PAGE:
Since 2009 Google has been allowing users to create a “previews” of pages in the search results, a so-called snippets. Known as rich snippets or featured snippets, these elements add extra information that help searchers decide whether to click or not.
This information could take the form of reviews, TV and movie information, recipe instructions, product details and much more. Generally a snippet appears as plain text though it is possible to include images or a video preview shot.
What’s the difference between rich snippets and featured snippets?
Let’s start with an easy one. To put it simply:
A rich snippet is an enhanced organic search result.
Whereas a featured snippet is an answer to a query situated above the organic search results in position zero.
What do you stand to gain or lose by using rich snippets?
As in many disciplines, there is debate about this question. Some argue that putting the information in the snippet dissuades customers from clicking because all the information they need is already there. Others retort that it is not even possible to put “all” the relevant information in such a small space. The latter group probably is more right. Their line of reasoning also has a few other added benefits: Rich snippets ensure that visitors really want to be on the site. The alternative is that people click on the site while being unsure about the information, and possibly bouncing away. This is bad for the user who wants the information, it’s also bad for the site because this activity is registered by Google, causing the page ranking to decline, and finally it is bad for Google, a company that wants to provide users with the right information.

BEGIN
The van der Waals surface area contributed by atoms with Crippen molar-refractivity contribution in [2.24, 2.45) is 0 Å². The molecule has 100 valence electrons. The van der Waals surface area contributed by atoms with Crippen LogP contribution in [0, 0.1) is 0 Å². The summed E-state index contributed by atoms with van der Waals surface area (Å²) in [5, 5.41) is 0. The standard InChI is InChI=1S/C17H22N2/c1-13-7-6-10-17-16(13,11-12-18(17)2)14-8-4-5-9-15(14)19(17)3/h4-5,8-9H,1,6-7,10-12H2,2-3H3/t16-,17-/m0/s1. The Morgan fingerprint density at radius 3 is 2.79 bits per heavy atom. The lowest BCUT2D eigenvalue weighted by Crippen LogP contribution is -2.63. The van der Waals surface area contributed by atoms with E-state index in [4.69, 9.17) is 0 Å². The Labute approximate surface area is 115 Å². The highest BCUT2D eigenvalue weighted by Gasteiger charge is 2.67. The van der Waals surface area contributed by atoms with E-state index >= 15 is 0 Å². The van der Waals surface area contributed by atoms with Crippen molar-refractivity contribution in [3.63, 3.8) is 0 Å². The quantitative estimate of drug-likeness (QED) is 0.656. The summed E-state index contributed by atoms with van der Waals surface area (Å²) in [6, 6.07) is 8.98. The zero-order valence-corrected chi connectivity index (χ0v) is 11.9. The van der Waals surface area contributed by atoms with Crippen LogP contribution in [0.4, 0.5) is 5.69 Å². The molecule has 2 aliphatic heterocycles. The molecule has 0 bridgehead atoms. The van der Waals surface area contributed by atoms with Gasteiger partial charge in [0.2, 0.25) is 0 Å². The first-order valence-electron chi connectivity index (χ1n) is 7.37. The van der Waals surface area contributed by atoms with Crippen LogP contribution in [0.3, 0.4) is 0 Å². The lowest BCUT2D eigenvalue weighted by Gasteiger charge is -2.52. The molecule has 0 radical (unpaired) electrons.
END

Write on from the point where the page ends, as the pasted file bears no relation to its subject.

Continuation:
Also, while Google has explicitly stated that rich snippets do not guarantee that page rankings will automatically increase, or even that it will appear in the search results, it is true that the process makes it easier for the search engine to crawl, parse and display page content.
How to set up rich snippets
Rich snippets are created using a markup language in the source text of the page you are working on. Fortunately, it’s not visible to visitors, the search engine detects it and displays selected information. There are currently three types of markup language for rich snippets: Microdata, RDFa and JSON-LD.
The number of properties depends on the type and there is a vast array of properties that can be integrated. In fact the number can be a little overwhelming. Luckily, if you are using a CMS like WordPress, there are several plugins available to make things easier. If you have a custom-built site, you will need to get your developer involved in setting up a data markup system. Google also offers a tool to test and integrate snippets code.
How to set up featured snippets
Getting a featured snippet in Google a big boost. By some reports it can can result in your site getting as many as double the clicks of the top-1 URL. The catch is that you cannot simply mark your page as a featured snippet — almighty Google programmatically determines to which sites to grant this honor. It does this by trying to figure out which site is most likely to answer the user’s question.
Though there is no sure way to be certain that you will be featured, there are things you can do to improve your chances.
For one you can make a list of common questions within your niche and then attempt to write content that answers that question in its title. Feel free to add images or any supplementary material which will aid in this process. Pay attention to the structure and quality of your answer as they are deciding factors in this matter. And lastly, if the question is long, don’t try to answer it all in one go, instead you can break it up into sub-questions.